• Younger adult males, especially those aged 18-24 years, typically drink at riskier levels than their older counterparts.
  • Young men (15-17 years old) who have drunk alcohol before the recommended age of 18 are more likely to engage in riskier alcohol consumption patterns in early adulthood.
  • The majority of adult Australian men have drunk alcohol in the past year (88%), of which only a minority - one third - drink at moderate- to high-risk levels.
  • Australian men who drank more frequently were significantly more likely to typically drink greater volumes of alcohol per session.
  • Many adult males - around three-quarters - engaging in moderate-to-high-risk alcohol consumption did not transition to and maintain low-risk patterns over time.

Overweight and obesity

  • The proportion of Australian males classified as overweight or obese increases with age: in 2013/14, around 20% of boys aged 10-14, 29% of young men aged 15-17, 40% of men aged 18-24, 60% of men aged 25-34, and more than 70% of men aged 35-57 were overweight or obese.
  • With age, it appeared difficult for Australian males to maintain a 'normal' or healthy weight. Among those classified as initially being of a healthy weight, 91% of 10-14 year olds were still at a healthy weight two years later, compared to 82% of 18-24 year olds and 77% of 45-57 year olds.
  • Very few males who were classified as overweight or obese in 2013/14 had transitioned to a healthy weight in 2015/16. For example, around 90% of men aged 35-57 who were overweight or obese remained so two years later.
  • Men who were overweight or obese in both 2013/14 and 2015/16 were more likely to experience chronic health problems including cardiovascular and respiratory conditions, diabetes and arthritis.
  • Among adult Australian men, risk factors for being overweight or obese included low physical activity, frequent medication use, poor diet, heavy smoking, heavy drinking and lower overall life satisfaction.

Health literacy and health service use

  • Although the vast majority of Australian men - 95% in 2013/14 - considered their health to be important, only around two-thirds actively looked after their health.
  • GPs were the most commonly accessed health service among adult Australian males in 2015/16.
  • Around 30% of Australian men were not getting regular (i.e. annual) check-ups.
  • Less than half of adult Australian males had visited a dentist in the past year. For example, in 2015/16 only around one-third of those aged 18-44 had seen a dentist in that time.
  • A minority of Australian men - around 7% in 2015/16 - reported being unable to access health care when they needed it. Common barriers among this group included cost (52%) and long waiting times (35%).
  • Men who identified as Indigenous Australian had around 70% higher odds of experiencing barriers to health service use than non-Indigenous men. Further, only 25% of Indigenous men had private health insurance, compared to over half (59%) of non-Indigenous men.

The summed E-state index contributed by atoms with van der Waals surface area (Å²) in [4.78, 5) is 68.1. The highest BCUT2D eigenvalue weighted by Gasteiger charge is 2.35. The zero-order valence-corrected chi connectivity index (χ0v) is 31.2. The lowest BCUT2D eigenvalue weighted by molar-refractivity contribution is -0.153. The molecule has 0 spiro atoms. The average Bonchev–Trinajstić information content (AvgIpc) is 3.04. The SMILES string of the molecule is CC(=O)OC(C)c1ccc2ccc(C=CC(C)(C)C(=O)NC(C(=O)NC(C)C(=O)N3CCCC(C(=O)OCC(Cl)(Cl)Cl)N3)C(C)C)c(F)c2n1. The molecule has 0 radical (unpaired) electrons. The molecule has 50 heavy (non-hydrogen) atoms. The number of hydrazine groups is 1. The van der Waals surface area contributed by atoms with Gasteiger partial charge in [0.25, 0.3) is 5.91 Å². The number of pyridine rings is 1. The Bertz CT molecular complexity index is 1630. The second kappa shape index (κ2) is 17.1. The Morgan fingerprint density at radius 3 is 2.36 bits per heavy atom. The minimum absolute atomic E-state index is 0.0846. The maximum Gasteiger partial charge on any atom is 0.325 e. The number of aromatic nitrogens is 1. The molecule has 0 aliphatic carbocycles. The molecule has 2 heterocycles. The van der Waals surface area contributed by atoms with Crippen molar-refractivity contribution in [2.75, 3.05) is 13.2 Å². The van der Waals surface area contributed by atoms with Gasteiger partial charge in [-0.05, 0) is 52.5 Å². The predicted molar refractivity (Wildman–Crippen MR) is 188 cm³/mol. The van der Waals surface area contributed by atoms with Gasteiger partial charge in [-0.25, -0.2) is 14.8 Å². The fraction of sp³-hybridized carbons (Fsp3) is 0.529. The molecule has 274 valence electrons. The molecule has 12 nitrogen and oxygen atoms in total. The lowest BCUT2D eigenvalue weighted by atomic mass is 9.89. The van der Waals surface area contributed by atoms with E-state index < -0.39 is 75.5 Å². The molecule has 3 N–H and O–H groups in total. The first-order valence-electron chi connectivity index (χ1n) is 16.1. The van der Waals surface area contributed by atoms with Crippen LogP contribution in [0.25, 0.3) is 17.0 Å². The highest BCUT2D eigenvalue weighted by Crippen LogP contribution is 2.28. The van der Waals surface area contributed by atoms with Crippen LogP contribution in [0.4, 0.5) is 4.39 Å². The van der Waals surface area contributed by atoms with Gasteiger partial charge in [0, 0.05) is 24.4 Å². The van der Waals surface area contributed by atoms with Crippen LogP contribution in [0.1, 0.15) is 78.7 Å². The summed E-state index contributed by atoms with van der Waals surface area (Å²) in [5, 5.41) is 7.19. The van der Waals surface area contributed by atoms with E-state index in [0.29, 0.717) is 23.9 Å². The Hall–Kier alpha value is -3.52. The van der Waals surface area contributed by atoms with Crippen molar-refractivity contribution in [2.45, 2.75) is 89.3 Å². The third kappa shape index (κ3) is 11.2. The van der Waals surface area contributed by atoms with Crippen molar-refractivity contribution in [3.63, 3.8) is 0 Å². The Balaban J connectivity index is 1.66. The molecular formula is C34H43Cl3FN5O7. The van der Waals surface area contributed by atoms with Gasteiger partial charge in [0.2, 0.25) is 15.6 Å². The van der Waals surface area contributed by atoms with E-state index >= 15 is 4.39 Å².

Citation

Daraganova, G., & Quinn, B. (Eds.). (2020). Insights #1: Findings from Ten to Men – The Australian Longitudinal Study on Male Health 2013-16. Melbourne: Australian Institute of Family Studies.

References

References

  • Bollier, A.-M., King, T., Shakespeare, T., Hocking, J., & Kavanagh, A. (2019). Sexual functioning in men with and without disabilities: Findings from a representative sample of Australian men. The Journal of Sexual Medicine. doi:10.1016/j.jsxm.2019.07.021
  • Brown, W. J., Bryson, L., Byles, J. E., Dobson, A. J., Manderson, L., Schofield, M., & Williams, G. (1996). Women's Health Australia: Establishment of the Australian Longitudinal Study On Women's Health. Journal of Women's Health, 5(5), 467-472.
  • Chamara Visanka, S., Dallas, R. E., Dianne, C., Jennifer, L. P., Adrian, L., Caroline, L. et al. (2016). Sleep apnoea in Australian men: Disease burden, co-morbidities, and correlates from the Australian Longitudinal Study on Male Health. BMC Public Health, 16(3), 51-61. doi:10.1186/s12889-016-3703-8
  • Koelmeyer, R., Currier, D., Spittal, M. J., Schlichthorst, M., Pirkis, J. E., & English, D. R. (2016). Age matters: Exploring correlates of self-rated health across four generations of Australian males. Behavioral Medicine, 42(3), 132-142. doi:10.1080/08964289.2015.1121132
  • Koelmeyer, R., Shyamali, C. D., & Dallas, R. E. (2016). Diabetes in young adult men: Social and health-related correlates. BMC Public Health, 16(3), 63-69. doi:10.1186/s12889-016-3704-7
  • Milner, A., Currier, D., Lamontagne, A. D., Spittal, M. J., & Pirkis, J. (2017). Psychosocial job stressors and thoughts about suicide among males: A cross-sectional study from the first wave of the Ten to Men cohort. Public Health, 72. doi:10.1016/j.puhe.2017.02.003
  • Pirkis, J., Currier, D., Carlin, J., Degenhardt, L., Dharmage, S. C., Giles-Corti, B., Gordon, I. R. et al. (2017). Cohort profile: Ten to Men (the Australian Longitudinal Study on Male Health). International Journal of Epidemiology, 46(3), 793-794i. doi: 10.1093/ije/dyw055